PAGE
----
Directorate of Economics and Statistics, Department of Agriculture and Cooperation, Ministry of Agriculture and Farmers Welfare, Government of India, New Delhi
Punjab Agricultural University, Ludhiana,India
 Sponsored by
Directorate of Economics and Statistics, Department of Agriculture and Cooperation, Ministry of Agriculture and Farmers Welfare, Government of India, New Delhi
Research Content
Possibilites and Constraints in Adoption of Alternative Crops to Paddy in Green Revolution Belt of North India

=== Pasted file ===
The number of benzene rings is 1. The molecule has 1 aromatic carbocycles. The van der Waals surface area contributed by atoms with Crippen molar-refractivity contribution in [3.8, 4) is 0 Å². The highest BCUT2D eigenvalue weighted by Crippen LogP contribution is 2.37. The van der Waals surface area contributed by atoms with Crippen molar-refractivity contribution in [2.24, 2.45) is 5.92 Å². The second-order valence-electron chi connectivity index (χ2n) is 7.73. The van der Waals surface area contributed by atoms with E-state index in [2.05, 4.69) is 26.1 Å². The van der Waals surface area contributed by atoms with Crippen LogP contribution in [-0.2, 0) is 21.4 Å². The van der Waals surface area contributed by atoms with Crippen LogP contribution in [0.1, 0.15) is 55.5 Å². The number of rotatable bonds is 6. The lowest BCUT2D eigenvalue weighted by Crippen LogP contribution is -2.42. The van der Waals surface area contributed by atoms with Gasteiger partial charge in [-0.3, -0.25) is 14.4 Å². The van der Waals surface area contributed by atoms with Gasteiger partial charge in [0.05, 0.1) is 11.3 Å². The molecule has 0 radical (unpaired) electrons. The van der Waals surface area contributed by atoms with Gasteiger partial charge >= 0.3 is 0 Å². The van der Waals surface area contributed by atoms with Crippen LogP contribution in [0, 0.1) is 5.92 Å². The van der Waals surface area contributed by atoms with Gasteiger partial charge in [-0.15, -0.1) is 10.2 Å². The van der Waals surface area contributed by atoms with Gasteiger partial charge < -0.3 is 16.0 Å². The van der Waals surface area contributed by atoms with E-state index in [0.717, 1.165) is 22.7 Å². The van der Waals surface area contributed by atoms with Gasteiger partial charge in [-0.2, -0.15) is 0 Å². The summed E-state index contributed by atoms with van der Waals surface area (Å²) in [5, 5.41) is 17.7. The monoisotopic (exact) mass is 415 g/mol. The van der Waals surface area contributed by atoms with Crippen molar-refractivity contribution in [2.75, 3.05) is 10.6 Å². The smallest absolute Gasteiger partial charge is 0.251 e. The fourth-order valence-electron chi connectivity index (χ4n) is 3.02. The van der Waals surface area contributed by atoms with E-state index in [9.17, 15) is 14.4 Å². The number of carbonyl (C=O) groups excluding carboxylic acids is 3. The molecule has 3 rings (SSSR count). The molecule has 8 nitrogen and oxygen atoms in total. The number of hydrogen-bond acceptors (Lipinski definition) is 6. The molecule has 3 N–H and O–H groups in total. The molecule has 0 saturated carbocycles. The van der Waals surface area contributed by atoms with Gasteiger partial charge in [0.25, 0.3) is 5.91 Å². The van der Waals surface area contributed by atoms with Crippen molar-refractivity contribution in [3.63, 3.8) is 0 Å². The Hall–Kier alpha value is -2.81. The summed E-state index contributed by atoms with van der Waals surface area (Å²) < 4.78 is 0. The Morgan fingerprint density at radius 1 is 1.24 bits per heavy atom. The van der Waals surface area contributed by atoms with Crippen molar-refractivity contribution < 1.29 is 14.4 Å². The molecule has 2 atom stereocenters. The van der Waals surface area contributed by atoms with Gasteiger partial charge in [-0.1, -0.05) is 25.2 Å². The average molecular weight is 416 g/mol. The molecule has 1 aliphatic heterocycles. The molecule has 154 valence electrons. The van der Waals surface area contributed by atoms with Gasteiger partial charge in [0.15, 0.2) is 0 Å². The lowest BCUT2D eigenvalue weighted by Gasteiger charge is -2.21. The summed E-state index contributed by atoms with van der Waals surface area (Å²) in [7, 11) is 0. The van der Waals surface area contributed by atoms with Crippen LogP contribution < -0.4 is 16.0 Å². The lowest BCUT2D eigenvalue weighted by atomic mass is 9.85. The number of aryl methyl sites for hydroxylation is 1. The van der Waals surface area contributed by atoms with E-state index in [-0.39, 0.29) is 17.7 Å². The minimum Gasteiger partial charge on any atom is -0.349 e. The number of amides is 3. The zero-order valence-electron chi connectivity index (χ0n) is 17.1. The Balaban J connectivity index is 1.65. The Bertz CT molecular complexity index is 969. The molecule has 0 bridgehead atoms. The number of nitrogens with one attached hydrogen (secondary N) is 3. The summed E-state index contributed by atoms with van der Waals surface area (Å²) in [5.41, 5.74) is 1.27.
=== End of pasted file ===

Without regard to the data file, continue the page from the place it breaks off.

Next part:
The present study was undertaken to examine the relative economics of paddy vis-a-vis competing/alternative crops, the constraints in adoption of alternative crops and to suggest policy measures to overcome these constraints in selected states of India. The present study was conducted in Punjab, Haryana and Uttar Pradesh (Western part) states of India and the important crops competing with paddy during kharif season viz., basmati-paddy, maize, cotton, guara, sugarcane, bajra and urad were selected for the in depth analysis spreading over six districts with a total sample of 210 farmers in each selected state. The primary data collection was done by the personal interview method for the reference year 2012-13. The results of the study showed that the area under paddy in Haryana, Punjab and Uttar Pradesh which occupied only about 5, 6 and 13 per cent of gross cropped area (GCA) during TE 1970-71 jumped to around 19, 36 and 23 per cent in TE 2011-12 in these states, respectively. The area under rice has increased by replacing crops like kharif pulses, maize, jowar, bajra and kharif oilseeds. The average land holding was the highest for Punjab farmers (7.97 ha.) and the least for Western U.P. farmers (3.04 ha.). In Haryana, paddy and wheat were the major kharif and rabi crops in the study area. Cotton followed by fodder and maize was observed as the important crops in terms of net area sown (NAS) devoted in kharif season by the sampled households. Bajra and sugarcane were grown on 4.86 and 4.07 per cent of NAS respectively. In Punjab, paddy and wheat were grown over about 47 and 79 per cent area respectively. Sugarcane, basmati-paddy, maize, cotton and guara were the other important crops grown during the kharif season. In Western U.P., wheat, paddy, bajra, vegetables, urad, mustard and maize were important crops on the sample farms which accounted for 56.64 per cent, 41.02 per cent, 17.44 per cent, 12.42 per cent, 11.24 per cent, 10.69 per cent and 10.67 per cent to NAS respectively. In Haryana, the proportion of net quantity sold to the total production for paddy, basmati-paddy, bajra and maize was 96.05, 97.45, 83.33 and 93.19 per cent, respectively. In Punjab, the proportion of net quantity sold to the total production for paddy, basmati-paddy, maize and sugarcane was 99.79, 96.89, 96.41 and 88.92 per cent, respectively. In Western U.P., the proportion of net quantity sold to the total production for paddy, basmati-paddy, bajra, maize and urad was 87.44, 91.82, 87.72, 88.21 and 89.30 per cent, respectively. The whole quantity of guara and sugarcane produced was found to be disposed of by the sample farmers as nothing was kept for home consumption, seed for next year and for feed purposes. Unlike the fine varieties of paddy, there is no provision of procurement by the government agency in case of basmati-paddy, maize, cotton, bajra, urad and guara and whole the quantity of the produce was sold through the local/private traders. Even for paddy in Western U.P., whole the quantity of paddy was sold through the local/private traders. In Punjab, the whole quantity of sugarcane was sold to the processor/miller in the nearby area. The results showed that the returns over variable cost (ROVC) fetched from paddy on per hectare basis were the highest in Punjab (Rs. 60113) and the lowest for Western U.P. (Rs. 19138) as the productivity of paddy was the highest (68.42q/ha) in Punjab. Further, the ROVC fetched from basmati-paddy on per hectare basis were found to vary between Rs. 122276 in Punjab to Rs. 76714 in Western U.P., which was mainly due the highest average price of basmati-paddy (Rs. 3673/q) fetched in Punjab during the reference year under the study, although productivity for the crop was the lowest in state. The production scenario of basmati-paddy in these states has significantly improved in the recent years due to the adoption of Pusa 1121 and Pusa 1509 varieties, which have become popular in the state due to their better yield. The total variable cost on per hectare basis for bajra was found to be higher (Rs 17088) for Western U.P. as compared to Rs 11039 for the Haryana state. Similarly, ROVC was also higher for Western U.P. For maize, the ROVC fetched from maize on per hectare basis were the highest for Western U.P. (Rs. 22803) and the lowest for Haryana (Rs. 11950) due the highest average price of maize (Rs. 1345/q) fetched in Western U.P. during the reference year under the study. In Western U.P., the average cost of cultivation of urad was estimated at Rs 15,437 per ha. and the per ha net income of urad was estimated at Rs 27,317 and the per ha yield of urad was worked out to be 12.04 qtls. The ROVC on per hectare basis for cotton crop was found to be higher (Rs 64052) for Haryana as compared to Rs 50407 in Punjab which was due the highest average price of cotton (Rs. 4955/q) fetched in Haryana. The guara growers got handsome ROVC (Rs. 57075/q) in Punjab due to remunerative prices in the market. In the long run the yield of the crop would have to be increased to make guara crop remunerative. The prevalence of insect pest and diseases and shortage of labour for performing various operations were the most prevalent problems during production of the various kharif season crops. The weeds and environment were also important problems in the cultivation of bajra as had been revealed by 40 per cent and 45per cent of sample growers of bajra respectively. The prevalence of weeds was the important problem faced by sample growers during the cultivation of urad on their farms. Low/fluctuation of prices in the market and lack of market intelligence were reported as the major marketing problem confronted by the growers. Delay in payment by the sugarcane mills and the problem of destruction by the stray animals and monkeys by the maize growers were also reported. Cotton and guara crop growers in south western districts of Punjab confronted the problem of water logging on their farms. The attack of insects/pests was found to be more prevalent in the kharif crops as compared to diseases and weeds. The productivity of cotton and guara crops was found to be affected due to water logging problems in some areas. The farmers felt the need for effective procurement of produce by government agencies at minimum support price and better market intelligence so that the farmers may get the remunerative prices for their produce. The sugarcane growers were advocating that the Government should work as regulatory in ensuring the timely payments of the produce by the mill owners. To improve the yield of these alternative crops, the researcher should develop disease resistant, excess moisture tolerant varieties for guara and cotton and drought tolerant varieties for sugarcane. On the production front, application of the irrigation at the right time, timely sowing and transplanting schedule, monitoring of the insect-pest population/damage and use of recommended control measures and seed treatment to avoid seed borne diseases were the secret of success for these alternative crops. Most of the growers felt the need to improve the extension activities through increase in number of training camps or field visits by the experts and providing the information particularly regarding the high yielding recommended varieties of the crop particularly hitherto neglected guara crop.